by Robbie Burton

The donkey followed me to the ford.
I pointed at the river’s grey colour, told him
how it ran orange back in the steelworks days
and the way trout and limestone turned rusty. 
I showed him that, even now, you could scrape a stone
and still disturb red oxide. 
The donkey remained silent, eyeing the depth of water.
I told him about the spring that used to bubble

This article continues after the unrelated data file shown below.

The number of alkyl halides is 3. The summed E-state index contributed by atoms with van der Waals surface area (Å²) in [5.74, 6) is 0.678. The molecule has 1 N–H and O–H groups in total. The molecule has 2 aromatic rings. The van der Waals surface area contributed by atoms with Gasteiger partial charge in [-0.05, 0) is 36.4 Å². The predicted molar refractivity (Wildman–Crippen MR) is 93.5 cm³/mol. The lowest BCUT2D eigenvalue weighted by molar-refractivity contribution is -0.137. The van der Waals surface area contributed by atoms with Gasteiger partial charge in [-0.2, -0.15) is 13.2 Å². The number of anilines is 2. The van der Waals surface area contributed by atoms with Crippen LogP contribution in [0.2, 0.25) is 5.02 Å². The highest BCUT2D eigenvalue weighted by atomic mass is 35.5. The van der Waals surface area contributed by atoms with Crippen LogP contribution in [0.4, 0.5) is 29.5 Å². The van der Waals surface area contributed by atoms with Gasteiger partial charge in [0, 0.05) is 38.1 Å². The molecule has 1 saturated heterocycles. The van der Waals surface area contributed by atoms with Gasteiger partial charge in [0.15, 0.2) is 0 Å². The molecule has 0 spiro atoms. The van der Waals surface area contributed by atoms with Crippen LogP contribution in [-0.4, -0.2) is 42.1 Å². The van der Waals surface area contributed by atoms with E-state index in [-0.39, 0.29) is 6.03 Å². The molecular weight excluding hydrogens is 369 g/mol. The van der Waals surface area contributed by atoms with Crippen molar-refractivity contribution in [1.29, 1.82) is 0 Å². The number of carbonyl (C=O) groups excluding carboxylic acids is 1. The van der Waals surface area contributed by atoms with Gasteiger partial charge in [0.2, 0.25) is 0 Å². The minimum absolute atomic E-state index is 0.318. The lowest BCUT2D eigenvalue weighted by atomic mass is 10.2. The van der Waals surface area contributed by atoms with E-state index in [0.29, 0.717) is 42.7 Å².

in the lane, clear and cool. 
And still he stood. I couldn’t fathom his thoughts so,
hitching up my skirt, crossed the ford. 
Behind me a clatter then a splashing. I called out
The river is mostly recycled rain but he continued
upstream. And, though he’d told me nothing, his absence
was a cold draught, cold as the incessant water.